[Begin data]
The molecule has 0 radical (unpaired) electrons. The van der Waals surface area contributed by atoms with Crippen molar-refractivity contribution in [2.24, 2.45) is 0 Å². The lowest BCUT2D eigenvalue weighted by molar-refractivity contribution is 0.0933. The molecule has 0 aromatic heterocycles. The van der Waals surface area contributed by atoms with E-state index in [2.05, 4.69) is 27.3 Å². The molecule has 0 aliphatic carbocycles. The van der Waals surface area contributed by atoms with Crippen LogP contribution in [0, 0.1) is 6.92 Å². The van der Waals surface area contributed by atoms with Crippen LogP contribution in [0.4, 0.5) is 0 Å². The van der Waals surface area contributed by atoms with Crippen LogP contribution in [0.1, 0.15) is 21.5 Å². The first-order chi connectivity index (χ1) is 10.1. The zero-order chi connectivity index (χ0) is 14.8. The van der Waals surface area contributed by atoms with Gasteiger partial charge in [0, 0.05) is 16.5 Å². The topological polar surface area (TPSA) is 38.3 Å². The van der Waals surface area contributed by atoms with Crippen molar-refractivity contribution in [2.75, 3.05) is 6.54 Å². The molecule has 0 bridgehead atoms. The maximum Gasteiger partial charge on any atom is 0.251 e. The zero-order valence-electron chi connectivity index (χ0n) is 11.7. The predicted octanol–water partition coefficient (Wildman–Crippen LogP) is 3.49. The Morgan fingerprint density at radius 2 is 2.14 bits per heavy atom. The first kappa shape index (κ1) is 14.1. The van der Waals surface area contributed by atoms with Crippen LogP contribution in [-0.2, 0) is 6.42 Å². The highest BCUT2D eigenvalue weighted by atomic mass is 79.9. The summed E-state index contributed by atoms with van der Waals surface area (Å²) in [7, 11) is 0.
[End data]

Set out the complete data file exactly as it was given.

The molecule has 0 radical (unpaired) electrons. The van der Waals surface area contributed by atoms with Crippen molar-refractivity contribution in [2.24, 2.45) is 0 Å². The lowest BCUT2D eigenvalue weighted by molar-refractivity contribution is 0.0933. The molecule has 0 aromatic heterocycles. The van der Waals surface area contributed by atoms with E-state index in [2.05, 4.69) is 27.3 Å². The molecule has 0 aliphatic carbocycles. The van der Waals surface area contributed by atoms with Crippen LogP contribution in [0, 0.1) is 6.92 Å². The van der Waals surface area contributed by atoms with Crippen LogP contribution in [0.4, 0.5) is 0 Å². The van der Waals surface area contributed by atoms with Crippen LogP contribution in [0.1, 0.15) is 21.5 Å². The first-order chi connectivity index (χ1) is 10.1. The zero-order chi connectivity index (χ0) is 14.8. The van der Waals surface area contributed by atoms with Gasteiger partial charge in [0, 0.05) is 16.5 Å². The topological polar surface area (TPSA) is 38.3 Å². The van der Waals surface area contributed by atoms with Crippen molar-refractivity contribution in [2.75, 3.05) is 6.54 Å². The molecule has 0 bridgehead atoms. The maximum Gasteiger partial charge on any atom is 0.251 e. The zero-order valence-electron chi connectivity index (χ0n) is 11.7. The predicted octanol–water partition coefficient (Wildman–Crippen LogP) is 3.49. The Morgan fingerprint density at radius 2 is 2.14 bits per heavy atom. The first kappa shape index (κ1) is 14.1. The van der Waals surface area contributed by atoms with Crippen LogP contribution in [-0.2, 0) is 6.42 Å². The highest BCUT2D eigenvalue weighted by atomic mass is 79.9. The summed E-state index contributed by atoms with van der Waals surface area (Å²) in [7, 11) is 0.